Most visitors who come here know that in addition to being a writer, I’m also a homeschool mom of fourteen years. And over the years, I’ve had many questions about Classical-Charlotte Mason homeschooling. I received an email to which I came up with the following reply, and I thought I’d post the answer here, in case it can help someone else. I certainly don’t consider myself an authority, but at least you can get a better understanding of why this is the ‘path’ we’ve chosen to homeschool our children. There is so much more than what I’ve touched on, but it’s a start! When I have time, I’ll try to come back to this topic again. As I told this individual below, we fall more into the Charlotte Mason camp, but there are certain aspects of Classical learning that I really like. I guess we’d be considered more ‘eclectic’ homeschoolers than anything! So, here it is….
Thanks so much for your question…and please forgive me for just now getting back to you. I’ve finally found a quiet moment to sit down and get my thoughts together! I applaud you for doing your research on C-CM! Even after fourteen years and graduating twin daughters who are now finishing up there second year of college, I still like to research/read/review all kinds of homeschooling methods, books, and curriculum. No matter how many years you do this, you will always be learning!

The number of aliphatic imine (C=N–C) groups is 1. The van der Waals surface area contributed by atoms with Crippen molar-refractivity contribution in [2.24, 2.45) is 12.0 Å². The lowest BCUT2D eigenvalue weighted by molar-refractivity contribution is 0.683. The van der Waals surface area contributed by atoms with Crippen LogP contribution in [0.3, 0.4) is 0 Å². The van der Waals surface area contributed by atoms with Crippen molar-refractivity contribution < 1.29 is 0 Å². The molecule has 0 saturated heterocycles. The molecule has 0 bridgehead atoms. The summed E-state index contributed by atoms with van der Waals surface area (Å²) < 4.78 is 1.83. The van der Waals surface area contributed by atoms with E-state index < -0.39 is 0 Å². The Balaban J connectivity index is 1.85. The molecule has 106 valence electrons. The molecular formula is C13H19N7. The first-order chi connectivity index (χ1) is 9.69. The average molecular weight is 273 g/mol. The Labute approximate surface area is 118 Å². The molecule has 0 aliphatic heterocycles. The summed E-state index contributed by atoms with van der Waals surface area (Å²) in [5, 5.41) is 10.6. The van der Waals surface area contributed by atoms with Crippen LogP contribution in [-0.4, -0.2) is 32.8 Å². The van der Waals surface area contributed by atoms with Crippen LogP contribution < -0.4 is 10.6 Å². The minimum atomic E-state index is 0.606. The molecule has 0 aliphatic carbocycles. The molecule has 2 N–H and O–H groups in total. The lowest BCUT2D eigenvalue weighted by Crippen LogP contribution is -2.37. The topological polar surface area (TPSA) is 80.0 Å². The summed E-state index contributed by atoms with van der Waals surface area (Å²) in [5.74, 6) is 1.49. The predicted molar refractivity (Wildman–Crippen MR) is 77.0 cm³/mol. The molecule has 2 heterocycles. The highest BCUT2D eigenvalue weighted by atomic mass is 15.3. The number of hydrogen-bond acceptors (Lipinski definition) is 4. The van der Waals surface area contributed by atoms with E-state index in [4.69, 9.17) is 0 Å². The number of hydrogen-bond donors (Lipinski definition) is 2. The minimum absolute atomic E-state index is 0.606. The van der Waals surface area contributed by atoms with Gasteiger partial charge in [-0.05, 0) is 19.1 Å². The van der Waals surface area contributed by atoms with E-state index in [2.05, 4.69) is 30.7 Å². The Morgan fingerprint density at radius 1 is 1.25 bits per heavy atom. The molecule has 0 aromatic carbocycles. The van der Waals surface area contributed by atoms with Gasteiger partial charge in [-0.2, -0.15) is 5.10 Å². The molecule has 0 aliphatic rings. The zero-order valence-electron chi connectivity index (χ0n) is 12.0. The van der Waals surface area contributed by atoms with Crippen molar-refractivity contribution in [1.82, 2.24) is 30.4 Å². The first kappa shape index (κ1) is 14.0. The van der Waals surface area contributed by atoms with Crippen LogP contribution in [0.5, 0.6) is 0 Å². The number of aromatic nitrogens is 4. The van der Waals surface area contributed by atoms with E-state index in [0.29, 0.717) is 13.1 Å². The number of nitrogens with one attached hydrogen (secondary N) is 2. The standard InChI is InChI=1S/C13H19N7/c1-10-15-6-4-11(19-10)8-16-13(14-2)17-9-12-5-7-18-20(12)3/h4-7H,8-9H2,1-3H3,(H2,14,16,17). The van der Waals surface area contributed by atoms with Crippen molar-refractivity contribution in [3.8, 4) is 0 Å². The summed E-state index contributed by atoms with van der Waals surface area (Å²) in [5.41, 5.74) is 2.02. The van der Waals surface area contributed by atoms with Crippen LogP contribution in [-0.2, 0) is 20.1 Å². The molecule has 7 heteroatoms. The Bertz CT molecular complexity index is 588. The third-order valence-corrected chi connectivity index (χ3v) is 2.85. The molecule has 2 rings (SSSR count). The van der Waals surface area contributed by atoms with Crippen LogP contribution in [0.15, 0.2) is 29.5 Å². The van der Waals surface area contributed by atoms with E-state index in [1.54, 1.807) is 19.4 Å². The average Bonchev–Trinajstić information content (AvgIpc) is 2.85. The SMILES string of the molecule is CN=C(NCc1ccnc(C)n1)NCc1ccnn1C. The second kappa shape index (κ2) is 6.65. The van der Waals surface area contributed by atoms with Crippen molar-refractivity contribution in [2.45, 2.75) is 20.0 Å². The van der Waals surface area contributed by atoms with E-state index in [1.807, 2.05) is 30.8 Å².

As far as Classical-Charlotte Mason, let me tell you first off that one of the best books on combining the two methods is For The Love of Learning by Jenny Sockey. Subtitle is: Information and Resources for Combining Charlotte Mason and Classical Education. This is a great little book and chock-full of wonderful information and resources. I highly recommend it!
I’ll be honest enough to say that we fall more into the Charlotte Mason camp, but there are several things about Classical Education that I like and implement. I love CM because of the ‘gentle’ style of learning. CM had much wisdom and insight into the minds/learning styles of children. And her emphasis on whole or living books is right-on in my opinion. There is nothing better than letting our children learn from an author who is passionate about his/her subject, instead of little snippets here and there of a greater work. Plus, I like the addition of nature study, art, music, etc. I think those things get pushed aside too often, but they bring much joy and inspiration to children and adults alike. How can we really see the awesome hand of God in creation if we don’t spend time ‘seeing’ and ‘learning’ what He has done or what He has inspired others to do?! Although our more ‘core’ subjects take first place in the schedule, I do try to bring in the fine arts/nature study as much as possible!
With Classical Education, I definitely see the benefits of acknowledging the stages of the trivium. With six children, I’ve seen the natural progression of learning stages too many times to doubt. By knowing this, I’ve not been too upset (usually-LOL) if one of my children is not ‘ready’ to ‘conquer’ a certain idea/concept when *I* think they should. Perhaps they’re not ready yet! It WILL come…when it’s time! And as a dear friend once told me, it’s all about exposure! Sooner or later, all those little bits of information will ‘come together’ to form the bigger picture…again, when it’s time!